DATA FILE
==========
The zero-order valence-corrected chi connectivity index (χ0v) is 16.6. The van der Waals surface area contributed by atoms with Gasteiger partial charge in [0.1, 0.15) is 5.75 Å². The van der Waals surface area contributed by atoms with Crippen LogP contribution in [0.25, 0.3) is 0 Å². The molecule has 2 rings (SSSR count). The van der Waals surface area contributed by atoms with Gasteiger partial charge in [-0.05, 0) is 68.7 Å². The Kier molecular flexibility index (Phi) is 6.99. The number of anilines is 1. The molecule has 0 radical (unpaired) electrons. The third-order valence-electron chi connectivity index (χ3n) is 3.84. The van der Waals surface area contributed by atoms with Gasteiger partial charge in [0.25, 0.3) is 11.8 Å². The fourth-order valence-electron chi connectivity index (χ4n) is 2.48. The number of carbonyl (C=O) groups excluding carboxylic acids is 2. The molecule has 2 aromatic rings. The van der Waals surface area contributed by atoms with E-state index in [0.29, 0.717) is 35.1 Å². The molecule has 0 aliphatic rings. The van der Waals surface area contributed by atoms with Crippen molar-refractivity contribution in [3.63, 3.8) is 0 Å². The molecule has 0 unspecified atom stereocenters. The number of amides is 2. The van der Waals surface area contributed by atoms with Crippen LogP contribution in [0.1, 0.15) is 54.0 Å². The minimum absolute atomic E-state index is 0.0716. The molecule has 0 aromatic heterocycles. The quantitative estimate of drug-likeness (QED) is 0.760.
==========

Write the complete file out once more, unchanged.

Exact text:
The zero-order valence-corrected chi connectivity index (χ0v) is 16.6. The van der Waals surface area contributed by atoms with Gasteiger partial charge in [0.1, 0.15) is 5.75 Å². The van der Waals surface area contributed by atoms with Crippen LogP contribution in [0.25, 0.3) is 0 Å². The molecule has 2 rings (SSSR count). The van der Waals surface area contributed by atoms with Gasteiger partial charge in [-0.05, 0) is 68.7 Å². The Kier molecular flexibility index (Phi) is 6.99. The number of anilines is 1. The molecule has 0 radical (unpaired) electrons. The third-order valence-electron chi connectivity index (χ3n) is 3.84. The van der Waals surface area contributed by atoms with Gasteiger partial charge in [0.25, 0.3) is 11.8 Å². The fourth-order valence-electron chi connectivity index (χ4n) is 2.48. The number of carbonyl (C=O) groups excluding carboxylic acids is 2. The molecule has 2 aromatic rings. The van der Waals surface area contributed by atoms with E-state index in [0.29, 0.717) is 35.1 Å². The molecule has 0 aliphatic rings. The van der Waals surface area contributed by atoms with Crippen molar-refractivity contribution in [3.63, 3.8) is 0 Å². The molecule has 0 unspecified atom stereocenters. The number of amides is 2. The van der Waals surface area contributed by atoms with Crippen LogP contribution in [0.1, 0.15) is 54.0 Å². The minimum absolute atomic E-state index is 0.0716. The molecule has 0 aromatic heterocycles. The quantitative estimate of drug-likeness (QED) is 0.760.